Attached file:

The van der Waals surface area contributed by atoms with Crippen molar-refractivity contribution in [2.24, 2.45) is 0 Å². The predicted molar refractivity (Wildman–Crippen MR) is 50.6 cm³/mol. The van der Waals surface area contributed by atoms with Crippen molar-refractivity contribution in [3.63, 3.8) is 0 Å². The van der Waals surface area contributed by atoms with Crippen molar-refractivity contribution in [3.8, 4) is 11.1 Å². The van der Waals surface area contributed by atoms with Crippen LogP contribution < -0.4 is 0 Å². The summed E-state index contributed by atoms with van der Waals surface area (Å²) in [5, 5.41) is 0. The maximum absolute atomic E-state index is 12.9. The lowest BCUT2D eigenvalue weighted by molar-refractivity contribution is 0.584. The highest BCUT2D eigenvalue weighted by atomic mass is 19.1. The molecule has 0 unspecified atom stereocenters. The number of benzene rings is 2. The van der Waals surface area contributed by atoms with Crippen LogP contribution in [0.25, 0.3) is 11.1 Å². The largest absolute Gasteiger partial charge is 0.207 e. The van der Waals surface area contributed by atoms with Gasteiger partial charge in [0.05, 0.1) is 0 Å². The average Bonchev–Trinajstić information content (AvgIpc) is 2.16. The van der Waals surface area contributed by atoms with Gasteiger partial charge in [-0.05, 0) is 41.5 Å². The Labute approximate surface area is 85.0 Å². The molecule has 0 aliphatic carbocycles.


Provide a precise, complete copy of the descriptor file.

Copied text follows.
The van der Waals surface area contributed by atoms with Crippen molar-refractivity contribution in [2.24, 2.45) is 0 Å². The predicted molar refractivity (Wildman–Crippen MR) is 50.6 cm³/mol. The van der Waals surface area contributed by atoms with Crippen molar-refractivity contribution in [3.63, 3.8) is 0 Å². The van der Waals surface area contributed by atoms with Crippen molar-refractivity contribution in [3.8, 4) is 11.1 Å². The van der Waals surface area contributed by atoms with Crippen LogP contribution < -0.4 is 0 Å². The summed E-state index contributed by atoms with van der Waals surface area (Å²) in [5, 5.41) is 0. The maximum absolute atomic E-state index is 12.9. The lowest BCUT2D eigenvalue weighted by molar-refractivity contribution is 0.584. The highest BCUT2D eigenvalue weighted by atomic mass is 19.1. The molecule has 0 unspecified atom stereocenters. The number of benzene rings is 2. The van der Waals surface area contributed by atoms with Crippen LogP contribution in [0.25, 0.3) is 11.1 Å². The largest absolute Gasteiger partial charge is 0.207 e. The van der Waals surface area contributed by atoms with Gasteiger partial charge in [0.05, 0.1) is 0 Å². The average Bonchev–Trinajstić information content (AvgIpc) is 2.16. The van der Waals surface area contributed by atoms with Gasteiger partial charge in [-0.05, 0) is 41.5 Å². The Labute approximate surface area is 85.0 Å². The molecule has 0 aliphatic carbocycles.